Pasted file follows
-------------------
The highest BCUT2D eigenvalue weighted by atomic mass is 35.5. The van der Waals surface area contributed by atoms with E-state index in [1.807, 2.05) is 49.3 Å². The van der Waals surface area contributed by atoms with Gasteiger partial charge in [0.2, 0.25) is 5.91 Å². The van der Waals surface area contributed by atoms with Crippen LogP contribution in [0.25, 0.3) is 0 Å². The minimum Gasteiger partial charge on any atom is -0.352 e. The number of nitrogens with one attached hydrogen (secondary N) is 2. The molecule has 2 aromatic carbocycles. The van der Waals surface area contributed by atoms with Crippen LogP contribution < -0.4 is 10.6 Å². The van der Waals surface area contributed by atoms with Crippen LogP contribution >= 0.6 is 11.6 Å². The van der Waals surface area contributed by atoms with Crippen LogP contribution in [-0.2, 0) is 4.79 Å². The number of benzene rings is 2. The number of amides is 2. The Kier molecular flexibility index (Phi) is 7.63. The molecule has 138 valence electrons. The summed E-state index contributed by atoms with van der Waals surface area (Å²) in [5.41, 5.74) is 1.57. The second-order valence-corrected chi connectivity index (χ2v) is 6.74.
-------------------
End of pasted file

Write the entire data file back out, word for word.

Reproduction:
The highest BCUT2D eigenvalue weighted by atomic mass is 35.5. The van der Waals surface area contributed by atoms with E-state index in [1.807, 2.05) is 49.3 Å². The van der Waals surface area contributed by atoms with Gasteiger partial charge in [0.2, 0.25) is 5.91 Å². The van der Waals surface area contributed by atoms with Crippen LogP contribution in [0.25, 0.3) is 0 Å². The minimum Gasteiger partial charge on any atom is -0.352 e. The number of nitrogens with one attached hydrogen (secondary N) is 2. The molecule has 2 aromatic carbocycles. The van der Waals surface area contributed by atoms with Crippen LogP contribution < -0.4 is 10.6 Å². The van der Waals surface area contributed by atoms with Crippen LogP contribution >= 0.6 is 11.6 Å². The van der Waals surface area contributed by atoms with Crippen LogP contribution in [-0.2, 0) is 4.79 Å². The number of benzene rings is 2. The number of amides is 2. The Kier molecular flexibility index (Phi) is 7.63. The molecule has 138 valence electrons. The summed E-state index contributed by atoms with van der Waals surface area (Å²) in [5.41, 5.74) is 1.57. The second-order valence-corrected chi connectivity index (χ2v) is 6.74.